The Cold Dish  - Craig Johnson SO. GOOD. 1/2 star off bcs I thought the ending was too pat, but otherwise AWESOME.

The Cloud Roads

The Cloud Roads - Martha Wells Not really Wells' best work, IMO, but still head & shoulders above most of what's out there.

Moon is a shapeshifter, living among yet another group of humanoid "groundlings" and hiding his other-ness, as he has done for many years, ever since his mother and siblings were killed. Every time he starts to get comfortable, someone discovers he's different, and he has to move on, usually in a big hurry - unfortunately, there's a race of malevolent shapeshifters called the Fell that regularly prey on groundling communities, and Moon has the misfortune to resemble, in his other form, the ruling type of Fell. Moon doesn't know *what* he is, but he knows he's not one of them.

By the way, Moon's other form is dragon-ish. Think wings and claws. So although he's not evil, it's easy to see why his transformational abilities make his neighbors nervous.

Unmasked once more and about to be executed, Moon is rescued by a huge, winged monster - Stone, who turns out to be an elder of Moon's own race, whom he tells Moon are called the Raksura. But Moon is skeptical of trusting Stone - too many instances where letting his guard down the slightest bit has meant loss of any safe haven, and usually physical danger. Dispossessed, and understandably curious, he accompanies Stone on his journey homeward. There, Moon is introduced to the two classes of creatures that constitute the Raksura: the Aeriat, winged warriors and rulers; and the Arbora, non-winged hunters, teachers, soldiers, artisans, and "mentors" (a sort of shaman/healer class that also act as advisors to the queens and their consorts), and discovers that Stone has a hidden agenda for bringing him there.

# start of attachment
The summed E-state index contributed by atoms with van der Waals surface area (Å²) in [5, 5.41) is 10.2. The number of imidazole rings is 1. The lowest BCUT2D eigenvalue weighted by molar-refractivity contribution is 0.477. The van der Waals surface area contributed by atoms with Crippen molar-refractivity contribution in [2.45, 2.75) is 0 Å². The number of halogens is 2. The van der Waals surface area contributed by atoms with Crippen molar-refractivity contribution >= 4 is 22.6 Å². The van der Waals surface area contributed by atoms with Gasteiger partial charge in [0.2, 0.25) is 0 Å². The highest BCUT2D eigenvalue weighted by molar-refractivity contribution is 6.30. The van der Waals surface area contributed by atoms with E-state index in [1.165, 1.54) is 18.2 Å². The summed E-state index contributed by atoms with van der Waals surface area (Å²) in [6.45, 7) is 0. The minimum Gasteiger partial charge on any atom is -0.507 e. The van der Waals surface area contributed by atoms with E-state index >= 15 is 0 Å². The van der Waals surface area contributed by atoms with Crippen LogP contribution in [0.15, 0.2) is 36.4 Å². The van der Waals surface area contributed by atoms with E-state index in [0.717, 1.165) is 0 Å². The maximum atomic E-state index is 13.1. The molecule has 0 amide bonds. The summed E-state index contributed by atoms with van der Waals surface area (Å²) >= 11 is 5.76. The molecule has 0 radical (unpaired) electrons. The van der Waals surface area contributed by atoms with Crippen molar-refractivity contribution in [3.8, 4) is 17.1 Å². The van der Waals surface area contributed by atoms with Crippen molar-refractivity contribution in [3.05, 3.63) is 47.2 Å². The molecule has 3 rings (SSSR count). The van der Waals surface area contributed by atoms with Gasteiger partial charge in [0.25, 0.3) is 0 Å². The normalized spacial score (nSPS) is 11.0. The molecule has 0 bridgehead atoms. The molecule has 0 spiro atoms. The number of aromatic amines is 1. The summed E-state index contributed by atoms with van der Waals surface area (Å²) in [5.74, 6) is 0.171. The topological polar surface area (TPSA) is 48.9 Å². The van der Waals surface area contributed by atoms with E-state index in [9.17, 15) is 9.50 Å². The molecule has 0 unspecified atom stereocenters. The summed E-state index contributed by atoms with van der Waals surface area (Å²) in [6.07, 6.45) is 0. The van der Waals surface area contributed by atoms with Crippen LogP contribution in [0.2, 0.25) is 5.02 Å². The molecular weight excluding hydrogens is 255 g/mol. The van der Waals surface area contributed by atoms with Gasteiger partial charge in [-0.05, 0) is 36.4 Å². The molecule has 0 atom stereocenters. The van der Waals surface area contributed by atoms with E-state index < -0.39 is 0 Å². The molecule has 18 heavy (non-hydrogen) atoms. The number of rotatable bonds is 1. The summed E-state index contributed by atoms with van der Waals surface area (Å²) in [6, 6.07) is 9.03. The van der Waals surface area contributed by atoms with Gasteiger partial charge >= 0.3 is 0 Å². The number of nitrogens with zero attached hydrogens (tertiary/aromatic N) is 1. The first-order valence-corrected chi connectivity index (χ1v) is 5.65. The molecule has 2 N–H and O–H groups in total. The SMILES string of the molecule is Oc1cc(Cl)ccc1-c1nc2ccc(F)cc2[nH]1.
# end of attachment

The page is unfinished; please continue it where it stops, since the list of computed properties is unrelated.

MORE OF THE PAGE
The "orphan's quest for identity" is a fairly standard fantasy theme - Wells' strength here is the unusual societies she has created. Would have preferred a bit more time and care spent on fleshing out the personalities of the various main characters, but overall, very satisfying.

The Girls' Guide to Hunting and Fishing

The Girls' Guide to Hunting and Fishing - Melissa Bank I first encountered "The Girls' Guide to Hunting and Fishing" via Selective Shorts on NPR, and loved it so much I had to get the book. It's the best thing in the collection, and still a favorite.

Birds of America

Birds of America - Lorrie Moore Nope, nope, nope.